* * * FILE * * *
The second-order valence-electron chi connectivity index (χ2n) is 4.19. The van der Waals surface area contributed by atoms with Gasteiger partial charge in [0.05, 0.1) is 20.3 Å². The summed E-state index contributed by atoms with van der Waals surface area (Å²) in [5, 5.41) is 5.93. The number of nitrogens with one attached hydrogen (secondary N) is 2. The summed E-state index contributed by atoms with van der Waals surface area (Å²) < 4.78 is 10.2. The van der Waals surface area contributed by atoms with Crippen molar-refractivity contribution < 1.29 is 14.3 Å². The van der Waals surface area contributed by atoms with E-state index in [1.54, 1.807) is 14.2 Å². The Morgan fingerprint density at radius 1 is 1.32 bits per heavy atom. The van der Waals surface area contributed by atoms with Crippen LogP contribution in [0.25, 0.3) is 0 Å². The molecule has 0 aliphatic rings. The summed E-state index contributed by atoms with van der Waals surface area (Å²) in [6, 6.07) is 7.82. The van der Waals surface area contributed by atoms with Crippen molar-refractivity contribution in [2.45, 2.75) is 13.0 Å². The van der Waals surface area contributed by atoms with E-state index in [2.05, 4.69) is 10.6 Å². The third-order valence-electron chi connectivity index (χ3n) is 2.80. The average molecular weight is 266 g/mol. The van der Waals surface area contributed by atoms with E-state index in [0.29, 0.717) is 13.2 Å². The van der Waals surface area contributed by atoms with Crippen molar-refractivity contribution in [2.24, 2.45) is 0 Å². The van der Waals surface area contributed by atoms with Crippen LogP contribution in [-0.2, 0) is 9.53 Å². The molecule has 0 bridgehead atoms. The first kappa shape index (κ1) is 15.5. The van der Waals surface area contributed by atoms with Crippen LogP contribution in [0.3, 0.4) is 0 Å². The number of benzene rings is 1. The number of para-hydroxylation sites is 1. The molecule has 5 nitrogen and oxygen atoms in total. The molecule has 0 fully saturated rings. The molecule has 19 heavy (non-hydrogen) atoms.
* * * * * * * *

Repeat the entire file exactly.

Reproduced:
The second-order valence-electron chi connectivity index (χ2n) is 4.19. The van der Waals surface area contributed by atoms with Gasteiger partial charge in [0.05, 0.1) is 20.3 Å². The summed E-state index contributed by atoms with van der Waals surface area (Å²) in [5, 5.41) is 5.93. The number of nitrogens with one attached hydrogen (secondary N) is 2. The summed E-state index contributed by atoms with van der Waals surface area (Å²) < 4.78 is 10.2. The van der Waals surface area contributed by atoms with Crippen molar-refractivity contribution < 1.29 is 14.3 Å². The van der Waals surface area contributed by atoms with E-state index in [1.54, 1.807) is 14.2 Å². The Morgan fingerprint density at radius 1 is 1.32 bits per heavy atom. The van der Waals surface area contributed by atoms with Crippen LogP contribution in [0.25, 0.3) is 0 Å². The molecule has 0 aliphatic rings. The summed E-state index contributed by atoms with van der Waals surface area (Å²) in [6, 6.07) is 7.82. The van der Waals surface area contributed by atoms with Crippen molar-refractivity contribution in [2.45, 2.75) is 13.0 Å². The van der Waals surface area contributed by atoms with E-state index in [2.05, 4.69) is 10.6 Å². The third-order valence-electron chi connectivity index (χ3n) is 2.80. The average molecular weight is 266 g/mol. The van der Waals surface area contributed by atoms with E-state index in [0.29, 0.717) is 13.2 Å². The van der Waals surface area contributed by atoms with Crippen molar-refractivity contribution in [2.24, 2.45) is 0 Å². The van der Waals surface area contributed by atoms with Crippen LogP contribution in [-0.2, 0) is 9.53 Å². The molecule has 0 bridgehead atoms. The first kappa shape index (κ1) is 15.5. The van der Waals surface area contributed by atoms with Crippen LogP contribution in [0.3, 0.4) is 0 Å². The number of benzene rings is 1. The number of para-hydroxylation sites is 1. The molecule has 5 nitrogen and oxygen atoms in total. The molecule has 0 fully saturated rings. The molecule has 19 heavy (non-hydrogen) atoms.